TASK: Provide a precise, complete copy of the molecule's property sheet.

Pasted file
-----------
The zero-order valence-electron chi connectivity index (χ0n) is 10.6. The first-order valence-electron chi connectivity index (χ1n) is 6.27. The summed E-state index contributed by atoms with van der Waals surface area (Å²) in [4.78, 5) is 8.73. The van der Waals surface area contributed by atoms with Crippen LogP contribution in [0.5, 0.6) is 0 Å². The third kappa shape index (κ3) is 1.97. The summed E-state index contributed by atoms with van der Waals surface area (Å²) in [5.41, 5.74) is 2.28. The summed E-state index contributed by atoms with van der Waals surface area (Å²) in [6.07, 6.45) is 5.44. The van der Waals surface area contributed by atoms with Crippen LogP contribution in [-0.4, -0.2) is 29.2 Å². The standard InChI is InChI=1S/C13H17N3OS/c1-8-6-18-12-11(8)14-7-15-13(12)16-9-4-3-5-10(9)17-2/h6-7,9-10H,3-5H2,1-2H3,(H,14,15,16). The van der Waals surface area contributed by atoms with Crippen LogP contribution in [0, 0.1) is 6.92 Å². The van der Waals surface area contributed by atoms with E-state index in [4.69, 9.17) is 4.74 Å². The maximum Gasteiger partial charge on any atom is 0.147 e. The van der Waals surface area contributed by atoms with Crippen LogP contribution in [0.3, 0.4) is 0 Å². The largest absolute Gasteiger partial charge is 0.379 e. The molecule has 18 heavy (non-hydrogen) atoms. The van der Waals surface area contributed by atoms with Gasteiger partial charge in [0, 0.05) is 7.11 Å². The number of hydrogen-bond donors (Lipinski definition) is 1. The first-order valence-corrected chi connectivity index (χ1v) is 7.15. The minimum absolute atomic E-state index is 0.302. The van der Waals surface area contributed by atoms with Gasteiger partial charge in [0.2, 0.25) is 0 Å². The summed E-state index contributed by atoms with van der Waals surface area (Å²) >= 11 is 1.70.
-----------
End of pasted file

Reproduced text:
The zero-order valence-electron chi connectivity index (χ0n) is 10.6. The first-order valence-electron chi connectivity index (χ1n) is 6.27. The summed E-state index contributed by atoms with van der Waals surface area (Å²) in [4.78, 5) is 8.73. The van der Waals surface area contributed by atoms with Crippen LogP contribution in [0.5, 0.6) is 0 Å². The third kappa shape index (κ3) is 1.97. The summed E-state index contributed by atoms with van der Waals surface area (Å²) in [5.41, 5.74) is 2.28. The summed E-state index contributed by atoms with van der Waals surface area (Å²) in [6.07, 6.45) is 5.44. The van der Waals surface area contributed by atoms with Crippen LogP contribution in [-0.4, -0.2) is 29.2 Å². The standard InChI is InChI=1S/C13H17N3OS/c1-8-6-18-12-11(8)14-7-15-13(12)16-9-4-3-5-10(9)17-2/h6-7,9-10H,3-5H2,1-2H3,(H,14,15,16). The van der Waals surface area contributed by atoms with Crippen LogP contribution in [0, 0.1) is 6.92 Å². The van der Waals surface area contributed by atoms with E-state index in [4.69, 9.17) is 4.74 Å². The maximum Gasteiger partial charge on any atom is 0.147 e. The van der Waals surface area contributed by atoms with Crippen LogP contribution in [0.3, 0.4) is 0 Å². The largest absolute Gasteiger partial charge is 0.379 e. The molecule has 18 heavy (non-hydrogen) atoms. The van der Waals surface area contributed by atoms with Gasteiger partial charge in [0, 0.05) is 7.11 Å². The number of hydrogen-bond donors (Lipinski definition) is 1. The first-order valence-corrected chi connectivity index (χ1v) is 7.15. The minimum absolute atomic E-state index is 0.302. The van der Waals surface area contributed by atoms with Gasteiger partial charge in [0.2, 0.25) is 0 Å². The summed E-state index contributed by atoms with van der Waals surface area (Å²) >= 11 is 1.70.